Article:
Heartland Payment Systems, the fifth-largest payments processor and provider of merchant business solutions announced the acquisition of Dinerware and pcAmerica, two point-of-sale companies with solutions covering various hospitality and retail segments. The terms of the deal were not revealed.
Heartland Chairman and Chief Executive Officer Bob Carr said in a statement, “the acquisitions of pcAmerica and Dinerware, combined with Xpient, Liquor POS and other Hearthland products and services, will enable us to offer unique integrated commerce capabilities that are effective, secure and simple to use. With the EMV shift around the corner and the increased emphasis on security, Heartland is not uniquely positioned to offer our capabilities to an additional 90,000 business locations with this new division.”
It is part of Heartland’s push to form a new Heartland Commerce division that will offer merchants point of sale systems along with payment processing capabilities. Founded in 2000, Dinerware products are sold through an authorized dealer network in North America and the UK along with a network of partners in Middle East and Southeast Asia.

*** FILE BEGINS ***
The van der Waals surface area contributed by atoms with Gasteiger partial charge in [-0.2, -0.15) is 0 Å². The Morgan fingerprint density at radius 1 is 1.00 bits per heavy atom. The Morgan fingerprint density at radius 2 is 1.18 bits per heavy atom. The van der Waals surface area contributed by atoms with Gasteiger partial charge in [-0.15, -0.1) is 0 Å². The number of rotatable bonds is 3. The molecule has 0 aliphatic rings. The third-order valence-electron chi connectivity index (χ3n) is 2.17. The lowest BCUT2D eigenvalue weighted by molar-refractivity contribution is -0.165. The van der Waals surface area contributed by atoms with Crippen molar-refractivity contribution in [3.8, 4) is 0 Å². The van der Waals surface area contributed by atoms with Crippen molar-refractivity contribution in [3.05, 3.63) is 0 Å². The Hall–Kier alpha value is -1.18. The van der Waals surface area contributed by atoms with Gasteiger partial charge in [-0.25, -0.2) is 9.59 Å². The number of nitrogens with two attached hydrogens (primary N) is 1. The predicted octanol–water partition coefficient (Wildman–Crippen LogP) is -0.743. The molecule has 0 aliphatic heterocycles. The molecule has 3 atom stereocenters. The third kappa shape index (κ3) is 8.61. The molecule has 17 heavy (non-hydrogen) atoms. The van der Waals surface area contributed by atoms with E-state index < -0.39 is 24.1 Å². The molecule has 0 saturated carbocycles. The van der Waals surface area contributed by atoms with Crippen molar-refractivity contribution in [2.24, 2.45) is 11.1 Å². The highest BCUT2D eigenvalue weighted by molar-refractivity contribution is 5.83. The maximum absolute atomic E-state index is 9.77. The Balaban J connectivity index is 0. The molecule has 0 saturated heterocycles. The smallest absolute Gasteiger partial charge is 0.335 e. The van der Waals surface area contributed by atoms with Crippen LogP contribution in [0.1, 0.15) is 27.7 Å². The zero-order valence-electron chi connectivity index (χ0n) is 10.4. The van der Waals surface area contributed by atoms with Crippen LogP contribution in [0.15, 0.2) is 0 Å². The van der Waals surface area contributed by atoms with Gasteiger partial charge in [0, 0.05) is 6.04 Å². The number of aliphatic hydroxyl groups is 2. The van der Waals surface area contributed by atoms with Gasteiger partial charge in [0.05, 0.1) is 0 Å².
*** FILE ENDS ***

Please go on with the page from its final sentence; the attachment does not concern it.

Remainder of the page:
Dinerware and pcAmerica, together with Heartland’s existing POS businesses Xpient Solutions, Liquor POS, Leaf and other Heartland solutions are combining to create Heartland Commerce. The segment will deliver POS solutions, payments processing capabilities and other adjacent business service applications, initially serving the hospitality and retail industry.
Now with more than 120,000 restaurant merchant relationships, Heartland has 15% share of the entire restaurant market, including a 20% share of Table Service restaurants. From payroll, to card processing to POS solutions, Heartland is rapidly expanding its restaurant franchise, supported by the endorsement of forty-six state restaurant associations as well as the National Restaurant Association.
Dinerware and pcAmerica are each in the process of completing their development of cloud-based POS systems that complement their already established on-premise solutions. These cloud-based POS systems will overlap with what is being developed by Leaf; consequently, Heartland decided that it will stop POS development efforts at Leaf, though certain elements of Leaf’s capabilities will become part of Heartland Commerce, and write down related POS assets. In its fourth quarter just ended, the company recorded $41.4 million pre-tax, $37.6 million after-tax or $1.02 per share, in asset impairment charges as a result of an analysis of the values ascribed to investments at Leaf and in Prosper, its internally-developed POS software technology, as well as its investment in TabbedOut, a mobile payments provider. All charges are non-cash.